Keep Up With Insurance Payments After Refinancing

house Are you among the many people who refinanced your mortgage when the economy tanked? Make sure that you keep up with the payments on your homeowners insurance, as well as your property taxes. Failing to pay those bills can lead to all sorts of easily avoidable problems.

It might be called a “refinanced mortgage”, or a “reverse mortgage”, or a “home equity conversion mortgage” (HECM). No matter what name you choose, it basically means the same thing. It indicates that you had a mortgage on your home at some point in the past, and then, later, you took out a special type of home loan that allowed you to convert a portion of the equity of your home into cash.

People often did this in order to be able to pay other bills, or to have some money to live on after becoming unemployed. Doing this is not the “easy way out” of a mortgage that you cannot pay off, and there are many qualifications you must meet before you will be allowed to refinance. One should always very carefully consider the decision to refinance your home and weigh out the pros and cons.

Keep in mind that refinancing your mortgage does not automatically absolve you from having to pay your other bills. The property your home sits is still going to be taxed, and so, you must still pay your property taxes.

Your original mortgage may have come with an escrow account. Those can be helpful because a certain amount of the money you pay to the mortgage company goes into the escrow account. That money then automatically gets used to pay both your property taxes and your homeowners insurance. You don’t really have to think about it.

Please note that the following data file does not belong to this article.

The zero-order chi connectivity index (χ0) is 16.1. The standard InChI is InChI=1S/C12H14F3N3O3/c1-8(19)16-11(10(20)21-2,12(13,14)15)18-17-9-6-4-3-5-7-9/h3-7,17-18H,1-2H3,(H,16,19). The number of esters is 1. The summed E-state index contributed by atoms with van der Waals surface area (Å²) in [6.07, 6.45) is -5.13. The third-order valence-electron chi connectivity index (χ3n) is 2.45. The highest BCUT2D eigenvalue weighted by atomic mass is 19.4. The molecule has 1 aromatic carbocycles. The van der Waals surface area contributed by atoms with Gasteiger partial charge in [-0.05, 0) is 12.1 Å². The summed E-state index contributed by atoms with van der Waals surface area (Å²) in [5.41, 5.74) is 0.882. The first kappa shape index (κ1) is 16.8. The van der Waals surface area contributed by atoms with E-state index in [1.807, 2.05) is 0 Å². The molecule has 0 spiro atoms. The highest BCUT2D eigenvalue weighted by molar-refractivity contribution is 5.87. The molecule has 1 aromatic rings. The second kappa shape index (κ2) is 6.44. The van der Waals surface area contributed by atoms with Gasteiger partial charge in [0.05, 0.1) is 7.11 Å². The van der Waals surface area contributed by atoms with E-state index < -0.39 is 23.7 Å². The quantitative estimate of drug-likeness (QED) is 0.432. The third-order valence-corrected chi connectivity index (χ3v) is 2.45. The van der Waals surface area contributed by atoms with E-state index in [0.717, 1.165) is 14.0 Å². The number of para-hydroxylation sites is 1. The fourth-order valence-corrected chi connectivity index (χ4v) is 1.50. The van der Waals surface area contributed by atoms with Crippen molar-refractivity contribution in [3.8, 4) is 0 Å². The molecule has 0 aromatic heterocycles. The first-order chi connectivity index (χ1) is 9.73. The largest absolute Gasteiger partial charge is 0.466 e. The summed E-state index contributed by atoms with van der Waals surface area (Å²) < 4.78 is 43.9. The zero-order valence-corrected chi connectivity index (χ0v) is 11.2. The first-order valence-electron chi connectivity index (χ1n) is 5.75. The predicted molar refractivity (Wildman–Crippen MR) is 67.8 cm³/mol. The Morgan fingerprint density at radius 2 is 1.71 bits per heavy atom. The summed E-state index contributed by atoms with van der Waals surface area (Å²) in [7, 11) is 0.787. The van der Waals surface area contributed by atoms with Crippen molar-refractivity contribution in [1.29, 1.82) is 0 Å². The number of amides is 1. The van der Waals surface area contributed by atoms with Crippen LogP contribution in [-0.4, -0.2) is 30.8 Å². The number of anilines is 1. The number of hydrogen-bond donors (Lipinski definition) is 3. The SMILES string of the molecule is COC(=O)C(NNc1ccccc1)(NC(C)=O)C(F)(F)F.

However, a reverse mortgage doesn’t come with one of these helpful escrow accounts. This means that you are on your own when it comes to remembering to pay your property taxes and homeowners insurance. It is up to you to come up with the money to pay those bills, as well.

Homeowners insurance is designed to give you some financial protection in case damages are done to your home. This can include the structure itself, the garage, the appliances, the plumbing, and all of your possessions that are located inside your home.

If you let this lapse, then you lose this coverage. That means if a storm causes a tree to fall onto your roof, or if someone breaks in and steals your valuables, you won’t have insurance protection to help you deal with those issues.

It is also very important that you continue to pay off the loan that you took out against your mortgage. Failure to do so could actually put you at risk of having your home go into foreclosure.

Image by Garreth Wilcock on Flickr

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